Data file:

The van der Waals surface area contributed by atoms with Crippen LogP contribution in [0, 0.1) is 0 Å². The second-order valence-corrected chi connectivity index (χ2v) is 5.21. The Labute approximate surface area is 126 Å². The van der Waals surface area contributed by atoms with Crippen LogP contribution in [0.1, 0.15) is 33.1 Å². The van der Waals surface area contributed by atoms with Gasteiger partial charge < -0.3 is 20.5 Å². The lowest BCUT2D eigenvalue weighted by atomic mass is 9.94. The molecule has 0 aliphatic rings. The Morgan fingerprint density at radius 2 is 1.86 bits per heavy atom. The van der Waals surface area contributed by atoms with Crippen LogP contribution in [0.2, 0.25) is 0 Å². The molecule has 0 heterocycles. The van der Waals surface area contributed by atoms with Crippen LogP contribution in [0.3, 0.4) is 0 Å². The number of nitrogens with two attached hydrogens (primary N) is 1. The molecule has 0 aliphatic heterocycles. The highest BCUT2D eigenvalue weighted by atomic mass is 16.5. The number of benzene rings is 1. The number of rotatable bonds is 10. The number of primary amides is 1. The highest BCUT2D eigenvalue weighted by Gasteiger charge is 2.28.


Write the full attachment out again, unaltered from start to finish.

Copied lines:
The van der Waals surface area contributed by atoms with Crippen LogP contribution in [0, 0.1) is 0 Å². The second-order valence-corrected chi connectivity index (χ2v) is 5.21. The Labute approximate surface area is 126 Å². The van der Waals surface area contributed by atoms with Crippen LogP contribution in [0.1, 0.15) is 33.1 Å². The van der Waals surface area contributed by atoms with Gasteiger partial charge < -0.3 is 20.5 Å². The lowest BCUT2D eigenvalue weighted by atomic mass is 9.94. The molecule has 0 aliphatic rings. The Morgan fingerprint density at radius 2 is 1.86 bits per heavy atom. The van der Waals surface area contributed by atoms with Crippen LogP contribution in [0.2, 0.25) is 0 Å². The molecule has 0 heterocycles. The van der Waals surface area contributed by atoms with Crippen LogP contribution in [0.3, 0.4) is 0 Å². The number of nitrogens with two attached hydrogens (primary N) is 1. The molecule has 0 aliphatic heterocycles. The highest BCUT2D eigenvalue weighted by atomic mass is 16.5. The number of benzene rings is 1. The number of rotatable bonds is 10. The number of primary amides is 1. The highest BCUT2D eigenvalue weighted by Gasteiger charge is 2.28.